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A note taped to the front door of a closed shop in Toronto is seen in an April 28 2020, file photo.

Fred Lum/the Globe and Mail

Retail sales in Canada plunged by 26.4 per cent in April with strict lockdowns in place, although that’s likely to be the low point for purchases now that reopening is under way.

Between February and April, consumer spending plummeted by 33.6 per cent, or nearly $18-billion, Statistics Canada said Friday.

The statistical agency noted that roughly one-third of retailers closed in April, with an average shutdown length of eight business days, based on company feedback.

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Sales were down in all sub-sectors in April, with especially large drops at motor vehicle and parts dealers (44.3 per cent), food and beverage stores (12.7 per cent), and gas stations (32.2 per cent), which was partially a reflection of weak oil prices.

The retail pullback was worse than expected. A month ago, Statscan estimated sales would drop 15.6 per cent in April, or roughly 11 percentage points better than Friday’s result.

“The Canadian economy, and retail trade specifically, looks to have been hit even harder than initially estimated,” said Bank of Montreal chief economist Douglas Porter in a client note. “April is most obviously cementing its reputation as the worst month for the Canadian economy ever.”

But with provinces reopening, May is poised for a rebound. Statscan estimates retail sales jumped higher by 19.1 per cent last month, cautioning the figure will likely change.

For weeks now, high-frequency data have shown that economic activity is reviving as restrictions ease. Canadians are getting out of their houses more, by foot and car, and for recreational and retail purposes, according to mobility data from Apple Inc. and Google Inc.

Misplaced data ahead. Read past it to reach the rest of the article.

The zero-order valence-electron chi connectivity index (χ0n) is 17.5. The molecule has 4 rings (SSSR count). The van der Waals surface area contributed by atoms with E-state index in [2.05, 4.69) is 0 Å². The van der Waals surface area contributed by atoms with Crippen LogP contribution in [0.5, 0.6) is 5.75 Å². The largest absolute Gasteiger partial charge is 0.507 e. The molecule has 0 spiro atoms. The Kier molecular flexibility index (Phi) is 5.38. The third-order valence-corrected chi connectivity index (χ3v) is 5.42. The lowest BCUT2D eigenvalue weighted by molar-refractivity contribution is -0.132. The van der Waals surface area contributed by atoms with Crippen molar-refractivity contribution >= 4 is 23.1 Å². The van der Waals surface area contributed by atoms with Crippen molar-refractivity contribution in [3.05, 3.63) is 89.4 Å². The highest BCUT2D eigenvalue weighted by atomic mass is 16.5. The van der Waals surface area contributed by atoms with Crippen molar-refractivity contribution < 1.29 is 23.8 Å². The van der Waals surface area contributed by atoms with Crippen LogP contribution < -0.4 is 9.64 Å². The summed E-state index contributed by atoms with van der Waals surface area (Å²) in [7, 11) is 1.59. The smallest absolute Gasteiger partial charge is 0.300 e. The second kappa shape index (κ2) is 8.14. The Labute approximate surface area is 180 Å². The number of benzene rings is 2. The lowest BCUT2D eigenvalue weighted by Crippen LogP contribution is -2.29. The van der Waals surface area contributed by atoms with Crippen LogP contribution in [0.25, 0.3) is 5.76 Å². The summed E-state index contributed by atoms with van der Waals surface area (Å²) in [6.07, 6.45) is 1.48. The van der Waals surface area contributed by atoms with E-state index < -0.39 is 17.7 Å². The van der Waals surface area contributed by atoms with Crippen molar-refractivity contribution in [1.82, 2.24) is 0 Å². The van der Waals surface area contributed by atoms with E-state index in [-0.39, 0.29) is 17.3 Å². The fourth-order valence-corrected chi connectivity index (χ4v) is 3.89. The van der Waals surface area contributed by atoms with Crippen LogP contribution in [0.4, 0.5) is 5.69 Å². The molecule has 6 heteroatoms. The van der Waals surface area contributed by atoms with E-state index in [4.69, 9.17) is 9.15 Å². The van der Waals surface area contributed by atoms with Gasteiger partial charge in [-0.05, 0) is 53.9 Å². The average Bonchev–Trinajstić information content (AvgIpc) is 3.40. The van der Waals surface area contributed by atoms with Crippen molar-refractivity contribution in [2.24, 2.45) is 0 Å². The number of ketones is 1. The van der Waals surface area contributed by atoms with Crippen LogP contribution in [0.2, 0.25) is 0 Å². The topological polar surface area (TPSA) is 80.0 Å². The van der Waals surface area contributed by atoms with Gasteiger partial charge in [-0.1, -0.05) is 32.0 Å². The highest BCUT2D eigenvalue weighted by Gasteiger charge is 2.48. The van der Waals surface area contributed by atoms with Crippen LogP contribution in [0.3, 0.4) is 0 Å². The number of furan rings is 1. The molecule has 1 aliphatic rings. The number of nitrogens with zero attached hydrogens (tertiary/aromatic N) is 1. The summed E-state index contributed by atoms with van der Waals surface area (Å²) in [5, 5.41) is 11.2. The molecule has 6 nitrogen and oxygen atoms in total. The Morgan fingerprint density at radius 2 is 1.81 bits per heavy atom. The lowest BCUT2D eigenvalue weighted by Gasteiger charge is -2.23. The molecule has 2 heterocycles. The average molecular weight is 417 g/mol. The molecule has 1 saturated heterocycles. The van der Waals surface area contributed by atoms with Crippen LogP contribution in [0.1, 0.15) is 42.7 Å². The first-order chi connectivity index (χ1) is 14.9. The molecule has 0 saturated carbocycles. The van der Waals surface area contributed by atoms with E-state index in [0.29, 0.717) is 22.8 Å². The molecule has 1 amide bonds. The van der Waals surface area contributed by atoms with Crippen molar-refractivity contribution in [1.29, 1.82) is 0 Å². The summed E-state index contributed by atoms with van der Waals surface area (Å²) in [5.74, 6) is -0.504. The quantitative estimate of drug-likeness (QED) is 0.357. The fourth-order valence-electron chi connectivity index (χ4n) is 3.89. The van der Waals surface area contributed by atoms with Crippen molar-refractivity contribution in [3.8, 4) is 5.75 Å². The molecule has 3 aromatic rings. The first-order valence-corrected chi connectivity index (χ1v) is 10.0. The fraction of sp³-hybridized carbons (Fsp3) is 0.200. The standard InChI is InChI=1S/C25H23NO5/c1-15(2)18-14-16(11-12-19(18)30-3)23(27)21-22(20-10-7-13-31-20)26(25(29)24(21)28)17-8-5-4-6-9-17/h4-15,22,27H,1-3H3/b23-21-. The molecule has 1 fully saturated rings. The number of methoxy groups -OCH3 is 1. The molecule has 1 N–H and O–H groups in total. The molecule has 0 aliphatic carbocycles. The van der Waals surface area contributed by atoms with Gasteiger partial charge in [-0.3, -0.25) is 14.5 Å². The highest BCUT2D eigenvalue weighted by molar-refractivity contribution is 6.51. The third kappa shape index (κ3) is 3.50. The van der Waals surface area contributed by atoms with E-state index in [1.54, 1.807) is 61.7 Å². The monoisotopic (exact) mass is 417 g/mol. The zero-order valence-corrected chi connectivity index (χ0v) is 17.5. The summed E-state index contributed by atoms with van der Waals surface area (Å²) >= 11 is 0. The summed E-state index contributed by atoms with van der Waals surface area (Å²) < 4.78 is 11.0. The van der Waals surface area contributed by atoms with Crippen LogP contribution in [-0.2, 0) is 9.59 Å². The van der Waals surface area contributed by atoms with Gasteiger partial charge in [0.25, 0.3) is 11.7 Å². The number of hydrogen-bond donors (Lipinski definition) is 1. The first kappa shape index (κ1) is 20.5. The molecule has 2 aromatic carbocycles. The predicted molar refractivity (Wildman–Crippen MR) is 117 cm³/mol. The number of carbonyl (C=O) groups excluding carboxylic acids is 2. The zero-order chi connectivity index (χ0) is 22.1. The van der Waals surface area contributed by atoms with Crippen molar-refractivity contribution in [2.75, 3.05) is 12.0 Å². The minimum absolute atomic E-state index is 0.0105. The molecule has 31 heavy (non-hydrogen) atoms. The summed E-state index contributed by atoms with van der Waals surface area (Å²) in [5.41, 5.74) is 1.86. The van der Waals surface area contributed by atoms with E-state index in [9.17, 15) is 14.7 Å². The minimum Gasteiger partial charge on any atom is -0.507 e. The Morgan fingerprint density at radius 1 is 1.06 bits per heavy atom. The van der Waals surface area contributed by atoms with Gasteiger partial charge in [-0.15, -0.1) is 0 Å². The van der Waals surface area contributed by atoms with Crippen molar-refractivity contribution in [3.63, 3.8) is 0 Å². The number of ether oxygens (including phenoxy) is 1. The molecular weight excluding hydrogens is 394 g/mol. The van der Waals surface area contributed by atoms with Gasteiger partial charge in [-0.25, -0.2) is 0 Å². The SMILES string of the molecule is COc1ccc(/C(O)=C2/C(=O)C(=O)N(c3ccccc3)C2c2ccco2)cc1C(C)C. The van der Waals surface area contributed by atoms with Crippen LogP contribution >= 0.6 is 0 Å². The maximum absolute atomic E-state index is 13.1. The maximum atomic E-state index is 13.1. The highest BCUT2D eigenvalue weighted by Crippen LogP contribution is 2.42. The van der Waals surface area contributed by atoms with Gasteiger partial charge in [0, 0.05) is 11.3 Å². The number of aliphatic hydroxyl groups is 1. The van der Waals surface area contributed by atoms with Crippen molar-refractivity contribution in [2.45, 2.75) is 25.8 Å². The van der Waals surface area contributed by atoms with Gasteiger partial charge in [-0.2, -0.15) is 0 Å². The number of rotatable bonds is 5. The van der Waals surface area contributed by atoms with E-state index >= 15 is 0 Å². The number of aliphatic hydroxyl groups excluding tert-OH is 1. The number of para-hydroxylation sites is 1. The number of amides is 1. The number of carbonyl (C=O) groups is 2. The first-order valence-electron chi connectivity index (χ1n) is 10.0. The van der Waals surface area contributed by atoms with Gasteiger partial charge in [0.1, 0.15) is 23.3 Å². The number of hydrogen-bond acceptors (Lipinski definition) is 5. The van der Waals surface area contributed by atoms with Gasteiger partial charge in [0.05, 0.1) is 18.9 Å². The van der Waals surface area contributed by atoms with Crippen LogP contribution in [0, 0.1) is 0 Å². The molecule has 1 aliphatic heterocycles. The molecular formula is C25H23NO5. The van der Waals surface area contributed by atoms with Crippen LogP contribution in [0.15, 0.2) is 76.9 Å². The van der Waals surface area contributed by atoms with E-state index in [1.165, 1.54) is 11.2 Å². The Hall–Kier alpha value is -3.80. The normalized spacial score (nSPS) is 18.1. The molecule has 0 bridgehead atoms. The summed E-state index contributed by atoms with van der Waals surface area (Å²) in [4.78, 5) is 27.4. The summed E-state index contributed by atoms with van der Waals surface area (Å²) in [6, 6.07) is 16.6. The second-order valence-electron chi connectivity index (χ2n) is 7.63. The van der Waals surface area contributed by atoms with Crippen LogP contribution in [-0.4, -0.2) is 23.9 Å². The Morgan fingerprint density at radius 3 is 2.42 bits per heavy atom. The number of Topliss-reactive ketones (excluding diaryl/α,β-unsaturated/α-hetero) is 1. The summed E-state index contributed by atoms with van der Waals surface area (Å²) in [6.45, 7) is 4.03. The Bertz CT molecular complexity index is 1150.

People are more comfortable opening their wallets, as well. A Scotiabank report published Thursday shows consumer spending has improved substantially into June, across all provinces. Similar reports from Royal Bank of Canada and Toronto-Dominion Bank also show rebounds.

Even the hard-hit restaurant industry is faring better. Reservations through OpenTable are still down substantially from a year ago, but are strengthening in Calgary, Edmonton and Vancouver.

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This week marked a milestone as a slim majority (51 per cent) of small businesses said they were now fully open, a drastic improvement since the height of lockdown measures in April, according to survey results from the Canadian Federation of Independent Business (CFIB).

In the summer months, the eight-week extension of the Canada Emergency Response Benefit – which pays out $2,000 every four weeks to workers significantly affected by COVID-19 – should keep a floor under demand.

“[CERB] has paid out far more than we expected, and household income was probably broadly unchanged in the second quarter,” Stephen Brown, senior Canada economist at Capital Economics, said in a recent report. “Together with the confirmation [Tuesday] that the program will be extended by two months, this raises the chance of a stronger recovery than we forecast.”

There are encouraging signs out of the U.S., as well. Earlier this week, the U.S. Commerce Department said retail sales surged by roughly 18 per cent in May from April.

A Canadian rebound in May would unwind only some of the damage. If Statscan’s preliminary estimate is correct, total retail sales in May would still be roughly 20 per cent lower than a year earlier.

“It’s a long road back from these April lows,” Mr. Porter said.

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As such, the coming months will not be without hardship for retailers. Among companies that are fully open, only 30 per cent have seen sales return to normal, CFIB said Wednesday. Economists have warned of a second wave of business closures as companies reopen to strict health restrictions, weaker sales and larger debt obligations that make operations untenable.

Beyond a short-term snapback in economic activity, the road to recovery could be bumpy, Bank of Canada deputy governor Lawrence Schembri said Thursday in a speech.

“The second phase, the recuperation, is highly uncertain, and thus will be more prolonged and uneven,” he said. “The willingness of households to spend will depend on many factors, including the recovery in employment, income and confidence, and the possibility of future outbreaks.”

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